Marvel Films has one job and one job only, and that’s to turn Marvel’s catalog of characters into successful movies. That focus has no doubt meant a lot of man-hours figuring out how to translate the virtues of one medium into those of another – and successfully so. Warner Bros., meanwhile, releases a lot of movies in a lot of different genres every year, and only has to think about what makes superheroes tick every once in a while.
There are more theories, of course, but mostly variations of the ones above. As fans we can only hope that the bad ones are wrong, and that Warner Bros. has a better plan for bringing its characters to life than plopping as many as possible into Batman vs. Superman, followed by a Justice League movie crowded with a bunch of strangers. The characters deserve better than that – and we long-time fans do, too!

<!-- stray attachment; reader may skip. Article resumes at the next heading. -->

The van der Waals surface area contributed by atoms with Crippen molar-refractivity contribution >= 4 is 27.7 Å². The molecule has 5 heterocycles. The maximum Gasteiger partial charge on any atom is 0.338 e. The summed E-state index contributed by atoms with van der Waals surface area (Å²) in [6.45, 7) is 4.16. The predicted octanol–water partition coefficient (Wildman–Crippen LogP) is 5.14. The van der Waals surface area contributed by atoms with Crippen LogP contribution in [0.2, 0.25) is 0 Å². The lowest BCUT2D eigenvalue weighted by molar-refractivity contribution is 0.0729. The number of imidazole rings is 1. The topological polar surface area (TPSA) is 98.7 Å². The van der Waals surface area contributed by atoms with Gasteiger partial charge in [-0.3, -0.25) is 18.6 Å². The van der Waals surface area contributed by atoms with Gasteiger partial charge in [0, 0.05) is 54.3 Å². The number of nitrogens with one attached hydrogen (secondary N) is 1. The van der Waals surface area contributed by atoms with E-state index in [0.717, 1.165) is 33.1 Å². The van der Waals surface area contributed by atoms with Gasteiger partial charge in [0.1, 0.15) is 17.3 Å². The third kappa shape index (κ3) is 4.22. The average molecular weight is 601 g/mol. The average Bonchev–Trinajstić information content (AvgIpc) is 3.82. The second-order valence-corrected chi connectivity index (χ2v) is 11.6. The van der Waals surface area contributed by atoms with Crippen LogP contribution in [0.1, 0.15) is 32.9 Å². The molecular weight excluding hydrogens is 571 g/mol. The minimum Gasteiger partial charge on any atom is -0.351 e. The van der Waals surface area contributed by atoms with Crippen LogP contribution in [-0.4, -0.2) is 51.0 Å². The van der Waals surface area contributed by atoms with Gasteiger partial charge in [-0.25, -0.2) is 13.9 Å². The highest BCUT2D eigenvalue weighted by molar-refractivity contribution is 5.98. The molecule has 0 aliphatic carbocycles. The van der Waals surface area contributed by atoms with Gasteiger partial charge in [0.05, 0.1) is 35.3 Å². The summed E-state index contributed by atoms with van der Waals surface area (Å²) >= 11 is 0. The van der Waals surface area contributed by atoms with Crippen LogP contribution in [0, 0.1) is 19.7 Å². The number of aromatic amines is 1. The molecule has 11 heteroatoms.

If not, there’s always Ant-Man.
Contact Captain Comics at firstname.lastname@example.org.
Dan Long said:
As for DC only having full control over the comics...well, when DC owned DC, it had total control. They're called licensing agreements and DC made them. Now, it's Time Warner? that owns everything, so IT has the control about how its characters are depicted.
Moderator John Dunbar here.
Before this conversation becomes any further heated, let's all take a breath and be calm.
Batman is a character with 75 years worth of comic book stories alone. Over that span, it's almost inevitable that there will be stories that contradict others. That happens with almost all comic book characters, frankly.